Thanks for the solid advice. If you don't mind, could you explain what you did when reviewing sections on completed tests? I've been writing down question types that I consistently get wrong, but I'd like to be able to get to the point at which I can easily recognize the tricks consistently used by test makers, particularly in LR. I consistently finish LG w/ like 6-8 minutes left, so I mostly have to work on eliminating careless mistakes in the other two sections. You're right about the need to not neglect RC. I try not to, but it's so painfully boring that it's hard to force myself to review it. It's probably the easiest section, when I actually am able to pay attention to the passages.
When reviewing, ask yourself 2 questions:
am I missing?
Are you missing specific question types? (eg. Must Be True/Assumption/Flaw/etc.)
Are you missing questions with formal logic elements?
Are you missing questions with heavy conditional reasoning elements?
Are you missing questions with numbers and percentages?
Are you missing questions that deal with technical nomenclature?
Are you missing questions that deal with science/economics/law/etc.?
If you can key in on the specific content of the types of problems that you are having trouble with, then you can work on developing an effective strategy for attacking those types of problems.
am I missing this/these question(s)?
Are you having timing issues and only missing questions when you are rushing at the end of the section? (focus on timing)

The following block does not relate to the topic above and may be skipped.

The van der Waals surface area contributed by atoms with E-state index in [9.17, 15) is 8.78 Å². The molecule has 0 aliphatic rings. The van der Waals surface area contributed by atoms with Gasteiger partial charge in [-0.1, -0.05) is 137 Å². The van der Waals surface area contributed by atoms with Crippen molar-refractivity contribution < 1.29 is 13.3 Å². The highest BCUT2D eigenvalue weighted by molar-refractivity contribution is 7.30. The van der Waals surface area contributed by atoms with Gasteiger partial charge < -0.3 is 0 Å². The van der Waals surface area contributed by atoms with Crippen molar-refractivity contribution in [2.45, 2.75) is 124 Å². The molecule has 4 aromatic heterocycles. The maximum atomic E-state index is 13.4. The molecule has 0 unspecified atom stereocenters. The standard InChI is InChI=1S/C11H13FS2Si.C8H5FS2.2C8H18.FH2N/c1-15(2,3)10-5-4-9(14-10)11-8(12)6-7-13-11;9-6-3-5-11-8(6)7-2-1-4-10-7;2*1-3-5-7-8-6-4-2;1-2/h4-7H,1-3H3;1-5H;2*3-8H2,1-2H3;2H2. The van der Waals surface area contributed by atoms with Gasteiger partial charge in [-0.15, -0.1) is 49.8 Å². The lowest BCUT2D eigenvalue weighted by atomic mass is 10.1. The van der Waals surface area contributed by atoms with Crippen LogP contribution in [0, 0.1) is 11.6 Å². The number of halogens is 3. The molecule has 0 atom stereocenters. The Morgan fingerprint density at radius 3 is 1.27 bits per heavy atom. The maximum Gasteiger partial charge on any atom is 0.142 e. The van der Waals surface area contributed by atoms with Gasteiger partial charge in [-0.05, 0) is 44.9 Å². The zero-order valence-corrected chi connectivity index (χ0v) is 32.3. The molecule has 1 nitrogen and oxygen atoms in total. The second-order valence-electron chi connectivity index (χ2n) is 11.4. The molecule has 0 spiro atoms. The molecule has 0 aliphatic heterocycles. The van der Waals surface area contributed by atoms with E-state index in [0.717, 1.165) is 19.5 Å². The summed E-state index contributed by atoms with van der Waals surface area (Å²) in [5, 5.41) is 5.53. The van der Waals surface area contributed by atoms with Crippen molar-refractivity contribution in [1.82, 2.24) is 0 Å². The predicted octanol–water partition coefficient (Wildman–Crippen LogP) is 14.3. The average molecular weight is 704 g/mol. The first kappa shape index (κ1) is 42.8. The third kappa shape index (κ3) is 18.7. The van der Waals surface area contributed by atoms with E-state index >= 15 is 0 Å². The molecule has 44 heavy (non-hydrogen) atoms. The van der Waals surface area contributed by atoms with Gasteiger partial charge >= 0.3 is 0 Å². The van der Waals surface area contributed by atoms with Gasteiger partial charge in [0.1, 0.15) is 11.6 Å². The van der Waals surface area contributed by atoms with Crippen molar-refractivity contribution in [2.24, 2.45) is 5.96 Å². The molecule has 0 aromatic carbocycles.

Are you misreading? (focus on attention to detail)
Are you misunderstanding the stimuli? (focus on attention to detail)
Did you get frustrated? (focus on mental/emotional strength & stamina)
Did you lose focus? (focus on mental/emotional strength & stamina)
Is there a more effective way that you could've attacked the problem? (focus on approach)
Did you misunderstand and/or mis-diagram the relationship between elements in the stimuli? (focus on attention to detail/conditional reasoning/formal logic)
Did you narrow the answer choices down to the correct answer choice and the answer choice that you incorrectly selected? Why did you choose the incorrect answer choice? Why was it attractive? Are you choosing the same types of incorrect answers over and over? (ie. opposite answers, shell game answers, out of scope answers, etc. [pp.225 LRB])
Look for patterns in your mistakes, many people make similar errors time and time again because they don't realize what they are having trouble with and why they are making errors.